Proposition to Change Notice Periods for Periodic Tenancies

February 7, 2022

On 7th January 2022, Senator Mezéc lodged a proposition (the “Proposition”) with the States Greffe requesting that the Minister for Housing and Communities (the “Minister”) issue an order pursuant to powers provided under the Residential Tenancy (Jersey) Law 2011 (the “2011 Law”) to change the statutory minimum notice periods which must be given to tenants who occupy properties on the basis of a periodic tenancy. Senator Mezéc has proposed the introduction a sliding scale of notice periods which are tied to the length of time that a tenant has occupied the property; the longer the period of occupation, the longer the period of notice required.

What is a periodic tenancy?

A periodic tenancy is basically a tenancy where there no ‘end date’ specified in the residential tenancy agreement. Under a periodic tenancy, a tenant occupies a property on the basis of a recurring period of time. The period is usually defined by the interval between rental payments. Typically a periodic tenancy will operate on a monthly basis until such time as either the landlord or tenant gives notice of their intention to end the tenancy.

Current notice periods

At present, the 2011 Law provides that a landlord must give a tenant not less than 3 months’ notice of their intention to terminate a periodic tenancy. That notice must be in writing, signed by, or on behalf of, the landlord and be served on the tenant not less than 3 months prior to the date on which it is to take effect. Where a tenant wishes to terminate a periodic tenancy, they are required to follow the same formalities, albeit the minimum notice period is 1 month. It is of course open to the parties to agree to longer notice periods, although this seldom happens in practice.

The Proposed Changes

It is proposed that notice periods be linked to length of time that the tenant has occupied a property such that the period of notice that a landlord is required to give increases with the length of the tenant’s period of occupation, subject to a maximum cap. By way of example, the Proposition sets out the statutory minimum notice periods which have to be observed in the Republic of Ireland under the Residential Tenancies Act 2004 (the “2004 Act”), which are as follows:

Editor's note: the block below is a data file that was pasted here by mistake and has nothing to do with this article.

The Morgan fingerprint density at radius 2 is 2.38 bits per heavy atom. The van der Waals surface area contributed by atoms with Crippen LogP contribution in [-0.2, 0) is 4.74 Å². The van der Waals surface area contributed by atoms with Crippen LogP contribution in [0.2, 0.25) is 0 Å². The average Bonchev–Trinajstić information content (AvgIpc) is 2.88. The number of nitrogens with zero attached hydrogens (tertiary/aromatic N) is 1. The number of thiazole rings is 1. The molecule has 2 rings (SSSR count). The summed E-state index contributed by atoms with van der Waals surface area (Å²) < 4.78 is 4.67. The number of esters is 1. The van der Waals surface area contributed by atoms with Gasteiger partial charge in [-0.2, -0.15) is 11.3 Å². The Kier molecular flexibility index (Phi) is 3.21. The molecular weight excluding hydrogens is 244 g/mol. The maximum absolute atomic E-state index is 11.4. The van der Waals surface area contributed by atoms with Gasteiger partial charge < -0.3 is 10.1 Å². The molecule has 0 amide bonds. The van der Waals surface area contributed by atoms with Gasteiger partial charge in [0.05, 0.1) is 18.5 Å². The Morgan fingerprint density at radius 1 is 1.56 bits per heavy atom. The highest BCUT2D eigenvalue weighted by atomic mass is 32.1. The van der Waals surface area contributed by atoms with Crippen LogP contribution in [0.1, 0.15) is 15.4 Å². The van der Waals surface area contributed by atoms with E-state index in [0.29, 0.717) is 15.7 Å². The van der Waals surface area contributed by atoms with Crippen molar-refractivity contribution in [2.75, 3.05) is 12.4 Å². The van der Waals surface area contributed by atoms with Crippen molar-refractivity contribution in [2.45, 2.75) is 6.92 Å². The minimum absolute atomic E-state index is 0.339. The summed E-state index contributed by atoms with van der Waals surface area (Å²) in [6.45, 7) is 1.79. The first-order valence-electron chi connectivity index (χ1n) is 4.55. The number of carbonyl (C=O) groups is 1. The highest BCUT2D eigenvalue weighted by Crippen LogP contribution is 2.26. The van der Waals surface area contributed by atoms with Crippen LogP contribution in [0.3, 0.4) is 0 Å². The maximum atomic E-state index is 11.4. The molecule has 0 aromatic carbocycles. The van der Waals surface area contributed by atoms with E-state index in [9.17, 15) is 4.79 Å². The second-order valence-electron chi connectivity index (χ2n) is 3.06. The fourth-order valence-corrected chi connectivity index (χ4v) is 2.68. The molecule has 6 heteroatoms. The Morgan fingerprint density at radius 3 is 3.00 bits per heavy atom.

Duration of tenancy                                                      Notice period 

Less than 6 months                                                        28 days

Not less than 6 months but less than one year             90 days

Not less than 1 year but less than 3 years                     120 days

Not less than 3 years but less than 7 years                   180 days

Not less than 7 years but less than 8 years                   196 days

Not less than 8 years                                                      224 days

The Rationale for the Proposition

Senator Mezéc asserts that the current minimum notice periods provide little certainty to those who occupy properties subject to a periodic tenancy. That, he says, is all the more so in circumstances where a tenant has lived in a property for many years and has become settled in a way of life based on what that property and its location offers. In particular, he points to the unsettling effect that an unforeseen move can have on the development of children and the fact that it may not always be possible for provisions as to schooling and other childcare commitments to be changed within the 3 month notice period currently provide by the 2011 Law.

Is it a good idea?

There is, of course, a fine balancing act to be struck between the rights of landlords and tenants. On the one hand, a landlord should not be unduly constrained from dealing with a property as they wish. On the other, it is right to ensure that adequate protections are imposed by the legislature to ensure that tenants are not unreasonably dispossessed of their home at the caprice of their landlord. The key question for the States of Jersey is whether the sliding scale approach advocated by Senator Mezéc strikes that balance.

Whilst the current system imposes a “one size fits all approach” regardless of length of tenure, the utilitarian nature of that system is mitigated by the fact that the Court has a discretionary power to impose a stay of any eviction order granted after considering the particular facts of the case. As a matter of practice, the Court almost invariably grants a stay of execution in order to allow a tenant sufficient time – within reason – to find suitable alternative accommodation. In cases where a tenant has children or other dependents, the Court will usually grant a generous stay in order to mitigate any hardship which arises as a result of their eviction. It is certainly arguable that the current system remains fit for purpose.

It should also be noted that the notice periods provided under the 2004 Act provide shorter notice periods than those which are currently provided under the 2011 Law for tenants who occupy a property for less than 1 year. As such, the wholesale adoption of the notice periods under the 2004 Act will provide less protection than is currently afforded to such tenants. The changes proposed by Senator Mezéc are less likely to have a significant impact upon institutional landlords who have a portfolio comprised of a number of rental properties, that however, is not necessarily the case for landlords who own a single investment property and who may need to sell that property at relatively short notice in order to meet unforeseen financial obligations.

The Proposition is due to be debated in the States on 8th February 2022 and we shall provide further updates as to its progression through the legislative process as they arise.

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